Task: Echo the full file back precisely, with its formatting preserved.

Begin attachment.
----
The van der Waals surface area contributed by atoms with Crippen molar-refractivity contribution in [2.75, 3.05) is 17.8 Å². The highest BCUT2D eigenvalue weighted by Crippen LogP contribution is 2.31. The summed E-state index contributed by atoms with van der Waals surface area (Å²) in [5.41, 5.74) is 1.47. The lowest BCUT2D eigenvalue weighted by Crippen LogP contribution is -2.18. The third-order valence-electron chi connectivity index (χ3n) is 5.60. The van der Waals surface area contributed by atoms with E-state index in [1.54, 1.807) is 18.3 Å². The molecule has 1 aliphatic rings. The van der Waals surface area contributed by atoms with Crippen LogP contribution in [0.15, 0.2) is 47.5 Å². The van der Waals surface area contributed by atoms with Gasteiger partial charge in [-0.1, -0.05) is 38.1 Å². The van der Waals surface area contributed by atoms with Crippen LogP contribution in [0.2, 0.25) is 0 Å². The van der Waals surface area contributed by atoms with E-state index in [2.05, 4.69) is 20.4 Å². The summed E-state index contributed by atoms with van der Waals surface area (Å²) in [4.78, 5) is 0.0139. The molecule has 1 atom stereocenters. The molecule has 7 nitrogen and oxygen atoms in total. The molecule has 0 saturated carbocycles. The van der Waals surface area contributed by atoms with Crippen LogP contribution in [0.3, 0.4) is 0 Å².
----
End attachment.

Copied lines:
The van der Waals surface area contributed by atoms with Crippen molar-refractivity contribution in [2.75, 3.05) is 17.8 Å². The highest BCUT2D eigenvalue weighted by Crippen LogP contribution is 2.31. The summed E-state index contributed by atoms with van der Waals surface area (Å²) in [5.41, 5.74) is 1.47. The lowest BCUT2D eigenvalue weighted by Crippen LogP contribution is -2.18. The third-order valence-electron chi connectivity index (χ3n) is 5.60. The van der Waals surface area contributed by atoms with E-state index in [1.54, 1.807) is 18.3 Å². The molecule has 1 aliphatic rings. The van der Waals surface area contributed by atoms with Crippen LogP contribution in [0.15, 0.2) is 47.5 Å². The van der Waals surface area contributed by atoms with Gasteiger partial charge in [-0.1, -0.05) is 38.1 Å². The van der Waals surface area contributed by atoms with Crippen LogP contribution in [0.2, 0.25) is 0 Å². The van der Waals surface area contributed by atoms with E-state index in [2.05, 4.69) is 20.4 Å². The summed E-state index contributed by atoms with van der Waals surface area (Å²) in [4.78, 5) is 0.0139. The molecule has 1 atom stereocenters. The molecule has 7 nitrogen and oxygen atoms in total. The molecule has 0 saturated carbocycles. The van der Waals surface area contributed by atoms with Crippen LogP contribution in [0.3, 0.4) is 0 Å².